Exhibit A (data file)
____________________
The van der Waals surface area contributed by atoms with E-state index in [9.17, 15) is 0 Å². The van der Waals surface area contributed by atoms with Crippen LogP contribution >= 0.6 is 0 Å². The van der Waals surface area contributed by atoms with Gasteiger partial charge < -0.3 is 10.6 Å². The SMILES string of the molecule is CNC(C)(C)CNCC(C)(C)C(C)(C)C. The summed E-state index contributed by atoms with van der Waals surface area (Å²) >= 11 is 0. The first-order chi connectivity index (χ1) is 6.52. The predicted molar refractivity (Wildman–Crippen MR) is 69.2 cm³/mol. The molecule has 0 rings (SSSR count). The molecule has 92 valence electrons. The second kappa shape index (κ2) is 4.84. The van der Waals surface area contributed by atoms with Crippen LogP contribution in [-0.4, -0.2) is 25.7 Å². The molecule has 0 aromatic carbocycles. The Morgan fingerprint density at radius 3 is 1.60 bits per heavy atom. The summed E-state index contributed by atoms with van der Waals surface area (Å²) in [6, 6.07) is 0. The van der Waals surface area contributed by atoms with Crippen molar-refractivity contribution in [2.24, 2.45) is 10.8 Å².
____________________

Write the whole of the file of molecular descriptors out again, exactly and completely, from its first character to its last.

The van der Waals surface area contributed by atoms with E-state index in [9.17, 15) is 0 Å². The van der Waals surface area contributed by atoms with Crippen LogP contribution >= 0.6 is 0 Å². The van der Waals surface area contributed by atoms with Gasteiger partial charge < -0.3 is 10.6 Å². The SMILES string of the molecule is CNC(C)(C)CNCC(C)(C)C(C)(C)C. The summed E-state index contributed by atoms with van der Waals surface area (Å²) >= 11 is 0. The first-order chi connectivity index (χ1) is 6.52. The predicted molar refractivity (Wildman–Crippen MR) is 69.2 cm³/mol. The molecule has 0 rings (SSSR count). The molecule has 92 valence electrons. The second kappa shape index (κ2) is 4.84. The van der Waals surface area contributed by atoms with Crippen LogP contribution in [-0.4, -0.2) is 25.7 Å². The molecule has 0 aromatic carbocycles. The Morgan fingerprint density at radius 3 is 1.60 bits per heavy atom. The summed E-state index contributed by atoms with van der Waals surface area (Å²) in [6, 6.07) is 0. The van der Waals surface area contributed by atoms with Crippen molar-refractivity contribution in [2.24, 2.45) is 10.8 Å².